In traditional qualitative research, the tendency to gravitate toward focus groups is quite intuitive…it makes economic sense to interview multiple participants together at once. But, that is not the case with online qualitative research, especially asynchronous (e.g., bulletin board) online qual. When conducting qualitative research online, researchers still often stick with a group format, but why is that? When designing an online qualitative study, it’s best to take a step back and ask yourself if there is any benefit in allowing group interaction. If there is not, then our recommendation is to make your study private (in essence, creating a series of parallel online one-on-one interviews, rather than group format). Qualitative study participants are recruited (and incented) based on a commitment of a certain amount of their time. If you, as a moderator, are asking them to spend a portion of that time reading and responding to others’ feedback, then you are cutting into the amount of time each participant can spend providing his or her own feedback.
There is absolutely a time and a place for group interaction in some online qualitative sessions. Laddering and collaborative brainstorming techniques, for example, can be incredibly insightful, but when such techniques and interactions are not needed, is it worth participants’ time to listen to or read through others’ responses and react when they could be going into greater depth about their own personal stories? This question is particularly important when the subject of a study is experience with a product or service. In these cases, you can arguably taint participants’ responses by injecting the experiences of others.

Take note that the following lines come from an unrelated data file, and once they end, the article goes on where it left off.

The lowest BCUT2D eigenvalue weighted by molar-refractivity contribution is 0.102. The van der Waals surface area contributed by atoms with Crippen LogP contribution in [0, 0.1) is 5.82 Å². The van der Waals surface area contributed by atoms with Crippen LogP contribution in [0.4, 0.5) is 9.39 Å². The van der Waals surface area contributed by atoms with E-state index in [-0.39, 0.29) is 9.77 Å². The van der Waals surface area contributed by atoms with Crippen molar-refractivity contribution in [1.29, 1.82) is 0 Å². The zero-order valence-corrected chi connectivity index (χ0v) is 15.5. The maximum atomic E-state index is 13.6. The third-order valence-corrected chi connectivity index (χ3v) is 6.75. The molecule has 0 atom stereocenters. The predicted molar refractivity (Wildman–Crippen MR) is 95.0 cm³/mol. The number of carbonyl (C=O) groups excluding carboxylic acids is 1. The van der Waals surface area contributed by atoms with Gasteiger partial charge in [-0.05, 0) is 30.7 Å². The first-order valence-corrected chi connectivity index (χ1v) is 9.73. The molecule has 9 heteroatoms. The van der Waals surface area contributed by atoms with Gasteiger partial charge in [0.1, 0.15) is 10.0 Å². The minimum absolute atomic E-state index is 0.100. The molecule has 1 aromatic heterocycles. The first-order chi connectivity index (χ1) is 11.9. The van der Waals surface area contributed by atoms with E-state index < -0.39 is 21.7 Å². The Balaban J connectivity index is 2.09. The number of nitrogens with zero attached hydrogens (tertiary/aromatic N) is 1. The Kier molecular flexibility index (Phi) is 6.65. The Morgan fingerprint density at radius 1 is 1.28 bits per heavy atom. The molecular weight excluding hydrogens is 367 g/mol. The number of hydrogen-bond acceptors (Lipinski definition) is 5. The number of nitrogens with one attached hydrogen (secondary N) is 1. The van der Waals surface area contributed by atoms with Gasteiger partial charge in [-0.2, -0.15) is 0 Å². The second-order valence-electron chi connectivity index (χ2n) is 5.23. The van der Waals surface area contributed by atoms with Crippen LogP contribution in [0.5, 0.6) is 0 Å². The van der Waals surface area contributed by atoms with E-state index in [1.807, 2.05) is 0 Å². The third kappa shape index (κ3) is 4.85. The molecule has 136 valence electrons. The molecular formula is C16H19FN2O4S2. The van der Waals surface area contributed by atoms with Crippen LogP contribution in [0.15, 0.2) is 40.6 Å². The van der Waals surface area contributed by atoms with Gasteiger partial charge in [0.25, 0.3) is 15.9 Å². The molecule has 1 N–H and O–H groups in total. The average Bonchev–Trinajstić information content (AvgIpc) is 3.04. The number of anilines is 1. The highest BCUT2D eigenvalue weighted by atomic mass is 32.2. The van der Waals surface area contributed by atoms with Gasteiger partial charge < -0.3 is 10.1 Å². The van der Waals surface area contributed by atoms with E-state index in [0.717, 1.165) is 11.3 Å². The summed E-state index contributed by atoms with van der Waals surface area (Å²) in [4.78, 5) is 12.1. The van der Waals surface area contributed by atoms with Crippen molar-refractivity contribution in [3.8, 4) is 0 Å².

So, what do you do when you want to both encourage group interaction but also allow participants to provide unbiased individual responses (i.e., the online equivalent of a focus group moderator asking participants to individually mark up their feedback on a copy of a product concept and turn it face down before discussing)? As a digital alternative to this in-person technique, we often recommend, and have built a feature into our BlogNog research platform that can require participants to submit a response to a given question before allowing other participants’ answers to that same question to be revealed (we cleverly call it our Private-Then-Public response feature).
The next time you are scoping out a qualitative research study, take a minute to think about the cost/benefit tradeoff of doing so publicly, privately, or private-then-publicly.